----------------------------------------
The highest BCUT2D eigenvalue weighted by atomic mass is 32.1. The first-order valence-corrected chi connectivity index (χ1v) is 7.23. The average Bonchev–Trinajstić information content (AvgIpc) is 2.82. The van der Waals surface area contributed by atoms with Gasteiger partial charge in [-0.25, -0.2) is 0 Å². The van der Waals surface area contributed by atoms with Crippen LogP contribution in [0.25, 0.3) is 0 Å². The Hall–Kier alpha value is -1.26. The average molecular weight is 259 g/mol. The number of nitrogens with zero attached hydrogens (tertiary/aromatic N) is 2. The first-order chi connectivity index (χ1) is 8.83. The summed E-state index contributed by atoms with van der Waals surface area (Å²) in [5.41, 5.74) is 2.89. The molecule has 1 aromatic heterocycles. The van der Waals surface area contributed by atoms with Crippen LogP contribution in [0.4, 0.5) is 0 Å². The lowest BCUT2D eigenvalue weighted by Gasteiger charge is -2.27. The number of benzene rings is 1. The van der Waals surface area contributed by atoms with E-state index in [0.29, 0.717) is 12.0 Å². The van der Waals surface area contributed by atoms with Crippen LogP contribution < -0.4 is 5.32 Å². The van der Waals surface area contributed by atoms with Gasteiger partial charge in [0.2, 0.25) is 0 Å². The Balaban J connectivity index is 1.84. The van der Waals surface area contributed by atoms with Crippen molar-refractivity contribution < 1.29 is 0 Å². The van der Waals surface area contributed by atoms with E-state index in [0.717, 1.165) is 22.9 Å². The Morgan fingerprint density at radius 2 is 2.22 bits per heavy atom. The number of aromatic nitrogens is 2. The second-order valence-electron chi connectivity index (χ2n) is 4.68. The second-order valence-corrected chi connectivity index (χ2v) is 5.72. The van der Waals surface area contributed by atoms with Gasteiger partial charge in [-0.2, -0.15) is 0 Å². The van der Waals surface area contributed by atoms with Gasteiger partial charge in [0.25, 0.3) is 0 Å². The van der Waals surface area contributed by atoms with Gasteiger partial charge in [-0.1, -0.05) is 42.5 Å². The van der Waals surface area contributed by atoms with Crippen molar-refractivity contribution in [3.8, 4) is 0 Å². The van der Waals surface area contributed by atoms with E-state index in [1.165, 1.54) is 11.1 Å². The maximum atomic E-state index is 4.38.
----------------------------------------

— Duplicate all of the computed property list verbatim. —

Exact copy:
The highest BCUT2D eigenvalue weighted by atomic mass is 32.1. The first-order valence-corrected chi connectivity index (χ1v) is 7.23. The average Bonchev–Trinajstić information content (AvgIpc) is 2.82. The van der Waals surface area contributed by atoms with Gasteiger partial charge in [-0.25, -0.2) is 0 Å². The van der Waals surface area contributed by atoms with Crippen LogP contribution in [0.25, 0.3) is 0 Å². The Hall–Kier alpha value is -1.26. The average molecular weight is 259 g/mol. The number of nitrogens with zero attached hydrogens (tertiary/aromatic N) is 2. The first-order chi connectivity index (χ1) is 8.83. The summed E-state index contributed by atoms with van der Waals surface area (Å²) in [5.41, 5.74) is 2.89. The molecule has 1 aromatic heterocycles. The van der Waals surface area contributed by atoms with Crippen LogP contribution in [0.4, 0.5) is 0 Å². The lowest BCUT2D eigenvalue weighted by Gasteiger charge is -2.27. The number of benzene rings is 1. The van der Waals surface area contributed by atoms with E-state index in [0.29, 0.717) is 12.0 Å². The van der Waals surface area contributed by atoms with Crippen LogP contribution < -0.4 is 5.32 Å². The van der Waals surface area contributed by atoms with Gasteiger partial charge in [0.2, 0.25) is 0 Å². The Balaban J connectivity index is 1.84. The van der Waals surface area contributed by atoms with Crippen molar-refractivity contribution < 1.29 is 0 Å². The van der Waals surface area contributed by atoms with E-state index in [0.717, 1.165) is 22.9 Å². The Morgan fingerprint density at radius 2 is 2.22 bits per heavy atom. The number of aromatic nitrogens is 2. The second-order valence-electron chi connectivity index (χ2n) is 4.68. The second-order valence-corrected chi connectivity index (χ2v) is 5.72. The van der Waals surface area contributed by atoms with Gasteiger partial charge in [-0.2, -0.15) is 0 Å². The van der Waals surface area contributed by atoms with Gasteiger partial charge in [0.25, 0.3) is 0 Å². The van der Waals surface area contributed by atoms with Gasteiger partial charge in [-0.1, -0.05) is 42.5 Å². The van der Waals surface area contributed by atoms with Crippen molar-refractivity contribution in [3.8, 4) is 0 Å². The van der Waals surface area contributed by atoms with E-state index in [1.165, 1.54) is 11.1 Å². The maximum atomic E-state index is 4.38.